Study finds driving restriction policy in Beijing has short-term benefits, but almost half of regulated car owners break the rules
7 October 2013
A case study of the impact of a driving restriction policy implemented in Beijing prior to the 2008 Olympics found short-term benefits, but also a pattern of rule-breaking and loss of those benefits over time, as residents adapted by changing travel times; buying a second car with a different license plate; or simply violating the rules.
In an attempt to reduce congestion and pollution in preparation for the 2008 Olympics, Beijing imposed rules barring cars from the central city based on license plate number. The one-day-a-week driving restriction scheme was expected to take 20 percent of cars off the road every weekday. These temporary restrictions were followed by similar restrictions that remained in place after the Olympics were over.
The study, published by Environment for Development (EfD) and Resources for the Future (RFF), used household survey and travel diary data to analyze the short-term effect of the driving restriction policy on individual mode choice. The data also allowed the identification of the demographic groups more likely to break the rules.
The analysis revealed that the restriction policy in Beijing does not have a significant influence on individual driving choices, as compared with its influence on public transit. Rule-breaking behavior is constant and pervasive; 47.8% of the regulated car owners didn’t follow the rules and drove “illegally” to their destinations. On average, car owners who traveled during peak hours or for work trips, and those whose destinations were farther away from the city center or subway stations, were more likely to break the rules.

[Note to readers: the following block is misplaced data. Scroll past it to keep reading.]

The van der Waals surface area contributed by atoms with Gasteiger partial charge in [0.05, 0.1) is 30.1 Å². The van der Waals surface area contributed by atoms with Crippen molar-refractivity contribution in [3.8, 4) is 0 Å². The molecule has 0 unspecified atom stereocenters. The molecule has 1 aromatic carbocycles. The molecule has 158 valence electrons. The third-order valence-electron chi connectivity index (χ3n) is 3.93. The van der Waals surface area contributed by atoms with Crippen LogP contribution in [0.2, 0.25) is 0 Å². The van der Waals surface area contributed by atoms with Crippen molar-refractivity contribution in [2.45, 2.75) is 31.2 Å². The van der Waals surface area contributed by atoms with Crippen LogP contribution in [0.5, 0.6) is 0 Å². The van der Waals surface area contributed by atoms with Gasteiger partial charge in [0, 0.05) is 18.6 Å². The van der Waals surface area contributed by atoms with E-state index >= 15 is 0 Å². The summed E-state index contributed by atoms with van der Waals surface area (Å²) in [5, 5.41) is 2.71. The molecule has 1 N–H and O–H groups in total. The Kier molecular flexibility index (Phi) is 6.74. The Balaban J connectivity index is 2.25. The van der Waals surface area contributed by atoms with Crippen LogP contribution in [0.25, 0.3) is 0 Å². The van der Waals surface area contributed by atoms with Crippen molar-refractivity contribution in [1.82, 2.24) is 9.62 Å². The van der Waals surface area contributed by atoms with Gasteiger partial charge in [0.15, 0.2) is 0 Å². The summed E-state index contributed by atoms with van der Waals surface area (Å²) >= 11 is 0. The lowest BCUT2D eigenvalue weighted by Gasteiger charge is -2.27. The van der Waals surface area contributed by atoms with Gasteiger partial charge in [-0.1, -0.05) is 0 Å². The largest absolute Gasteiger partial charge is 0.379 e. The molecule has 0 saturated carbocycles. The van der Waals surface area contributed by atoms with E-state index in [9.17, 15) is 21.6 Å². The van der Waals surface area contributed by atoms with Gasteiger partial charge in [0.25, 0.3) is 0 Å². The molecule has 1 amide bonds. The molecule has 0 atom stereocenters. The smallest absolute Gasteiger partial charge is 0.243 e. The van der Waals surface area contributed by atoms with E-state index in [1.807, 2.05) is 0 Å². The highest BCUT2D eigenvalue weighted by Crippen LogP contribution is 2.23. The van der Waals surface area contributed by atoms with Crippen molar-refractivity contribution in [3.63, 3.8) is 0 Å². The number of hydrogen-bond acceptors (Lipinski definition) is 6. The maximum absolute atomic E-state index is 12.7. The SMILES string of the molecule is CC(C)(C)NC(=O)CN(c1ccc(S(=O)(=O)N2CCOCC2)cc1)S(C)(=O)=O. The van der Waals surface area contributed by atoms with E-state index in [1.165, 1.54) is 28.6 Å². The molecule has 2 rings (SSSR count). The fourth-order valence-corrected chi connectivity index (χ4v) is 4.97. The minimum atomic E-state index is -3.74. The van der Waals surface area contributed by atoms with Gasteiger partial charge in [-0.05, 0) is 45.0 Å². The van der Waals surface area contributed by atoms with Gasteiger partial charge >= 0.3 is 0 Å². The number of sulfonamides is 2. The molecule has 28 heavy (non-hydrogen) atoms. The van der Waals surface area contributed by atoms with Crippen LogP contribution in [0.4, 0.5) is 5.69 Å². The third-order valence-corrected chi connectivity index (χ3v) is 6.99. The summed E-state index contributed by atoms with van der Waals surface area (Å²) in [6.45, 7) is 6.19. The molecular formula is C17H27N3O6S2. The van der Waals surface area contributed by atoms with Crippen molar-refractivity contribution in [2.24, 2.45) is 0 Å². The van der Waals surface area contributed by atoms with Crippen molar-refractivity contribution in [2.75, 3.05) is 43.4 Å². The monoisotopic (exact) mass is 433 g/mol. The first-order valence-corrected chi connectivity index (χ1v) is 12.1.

Put in place together, the driving restrictions and the license plate policy seem to have been effective in curbing air pollution and traffic congestion, according to Beijing Municipal Commission of Transportation. Yet, it has been reported that these command-and-control restrictions policies have driven license plate prices record high and increased demand, thus creating more problems, including heralding the birth of new black market.
In our view, these command-and-control policies can only alleviate the negative externalities generated by travel demand for a very short period of time, but they are unable to attack the root causes. In the long run, the driving restriction policy or license plate lottery policy can hardly constitute the silver bullet necessary to reduce traffic congestion or air pollution. Beijing probably needs more market-oriented transportation policies and a more comprehensive policy package (e.g., a combination of congestion tolls, expansion of the subway system, parking fees, fuel taxes, high- speed transit facilities, etc.) to relieve this city from these negative externalities.—Wang et al.
Lanlan Wang, Jintao Xu, Xinye Zheng, Ping Qin (2013) Will a Driving Restriction Policy Reduce Car Trips? (RFF Discussion Paper EfD 13-11)
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